原著論文”Decreased DNA methylation at promoters and gene-specific neuronal hypermethylation in the prefrontal cortex of patients with bipolar disorder”がMolecular Psychiatry誌に掲載されました。東京大学、順天堂大学との共同研究の成果です。プレスリリース記事はこちら。
Bundo M*, Ueda J*, Nakachi Y, Kasai K, Kato T†, Iwamoto K†.
Decreased DNA methylation at promoters and gene-specific neuronal hypermethylation in the prefrontal cortex of patients with bipolar disorder.
Mol Psychiatry (2021).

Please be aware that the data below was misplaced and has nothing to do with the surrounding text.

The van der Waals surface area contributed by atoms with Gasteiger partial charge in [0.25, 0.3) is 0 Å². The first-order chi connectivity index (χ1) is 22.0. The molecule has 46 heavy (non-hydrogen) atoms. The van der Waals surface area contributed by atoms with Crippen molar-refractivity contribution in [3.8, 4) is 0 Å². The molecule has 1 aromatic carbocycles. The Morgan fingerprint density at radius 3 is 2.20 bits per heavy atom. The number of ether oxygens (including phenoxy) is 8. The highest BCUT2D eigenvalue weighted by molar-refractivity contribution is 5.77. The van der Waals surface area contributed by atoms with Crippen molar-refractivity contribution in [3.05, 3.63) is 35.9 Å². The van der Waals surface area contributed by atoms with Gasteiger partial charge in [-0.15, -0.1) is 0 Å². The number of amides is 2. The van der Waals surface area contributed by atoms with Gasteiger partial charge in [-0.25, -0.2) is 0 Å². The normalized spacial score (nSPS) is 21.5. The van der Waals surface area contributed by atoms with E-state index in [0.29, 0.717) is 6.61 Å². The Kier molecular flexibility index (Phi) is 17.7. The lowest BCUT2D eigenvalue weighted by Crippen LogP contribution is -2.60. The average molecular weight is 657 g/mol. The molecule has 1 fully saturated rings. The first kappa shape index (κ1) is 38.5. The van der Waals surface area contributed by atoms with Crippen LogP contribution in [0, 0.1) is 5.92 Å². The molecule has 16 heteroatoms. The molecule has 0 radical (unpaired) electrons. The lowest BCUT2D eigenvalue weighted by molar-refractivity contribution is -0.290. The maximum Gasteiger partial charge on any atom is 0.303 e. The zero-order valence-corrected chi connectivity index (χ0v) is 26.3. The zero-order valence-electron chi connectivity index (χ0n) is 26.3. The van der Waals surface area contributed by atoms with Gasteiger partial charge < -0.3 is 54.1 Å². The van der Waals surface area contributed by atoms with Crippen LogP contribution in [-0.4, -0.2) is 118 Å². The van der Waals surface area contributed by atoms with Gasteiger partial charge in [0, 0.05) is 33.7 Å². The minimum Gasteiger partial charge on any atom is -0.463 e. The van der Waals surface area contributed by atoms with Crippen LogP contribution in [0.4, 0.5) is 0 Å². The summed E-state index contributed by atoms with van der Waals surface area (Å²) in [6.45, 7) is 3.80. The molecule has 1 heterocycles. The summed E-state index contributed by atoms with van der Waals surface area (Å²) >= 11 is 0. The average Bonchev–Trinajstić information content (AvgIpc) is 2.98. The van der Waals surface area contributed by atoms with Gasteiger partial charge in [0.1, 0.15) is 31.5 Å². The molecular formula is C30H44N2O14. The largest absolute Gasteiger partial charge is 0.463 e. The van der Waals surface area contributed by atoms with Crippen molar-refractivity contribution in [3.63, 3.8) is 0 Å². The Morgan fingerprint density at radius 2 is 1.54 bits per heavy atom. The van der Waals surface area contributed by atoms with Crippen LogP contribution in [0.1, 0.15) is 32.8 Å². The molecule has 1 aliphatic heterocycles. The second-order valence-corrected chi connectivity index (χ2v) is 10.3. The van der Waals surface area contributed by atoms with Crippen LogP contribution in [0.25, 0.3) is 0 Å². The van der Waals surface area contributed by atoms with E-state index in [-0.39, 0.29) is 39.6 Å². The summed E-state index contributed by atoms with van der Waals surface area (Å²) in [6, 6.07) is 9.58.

Bipolar disorder (BD) is a severe mental disorder characterized by repeated mood swings. Although genetic factors are collectively associated with the etiology of BD, the underlying molecular mechanisms, particularly how environmental factors affect the brain, remain largely unknown. We performed promoter-wide DNA methylation analysis of neuronal and nonneuronal nuclei in the prefrontal cortex of patients with BD (N = 34) and controls (N = 35). We found decreased DNA methylation at promoters in both cell types in the BD patients. Gene Ontology (GO) analysis of differentially methylated region (DMR)-associated genes revealed enrichment of molecular motor-related genes in neurons, chemokines in both cell types, and ion channel- and transporter-related genes in nonneurons. Detailed GO analysis further revealed that growth cone- and dendrite-related genes, including NTRK2 and GRIN1, were hypermethylated in neurons of BD patients. To assess the effect of medication, neuroblastoma cells were cultured under therapeutic concentrations of three mood stabilizers. We observed that up to 37.9% of DMRs detected in BD overlapped with mood stabilizer-induced DMRs. Interestingly, mood stabilizer-induced DMRs showed the opposite direction of changes in DMRs, suggesting the therapeutic effects of mood stabilizers. Among the DMRs, 12 overlapped with loci identified in a genome-wide association study (GWAS) of BD. We also found significant enrichment of neuronal DMRs in the loci reported in another GWAS of BD. Finally, we performed qPCR of DNA methylation-related genes and found that DNMT3B was overexpressed in BD. The cell-type-specific DMRs identified in this study will be useful for understanding the pathophysiology of BD.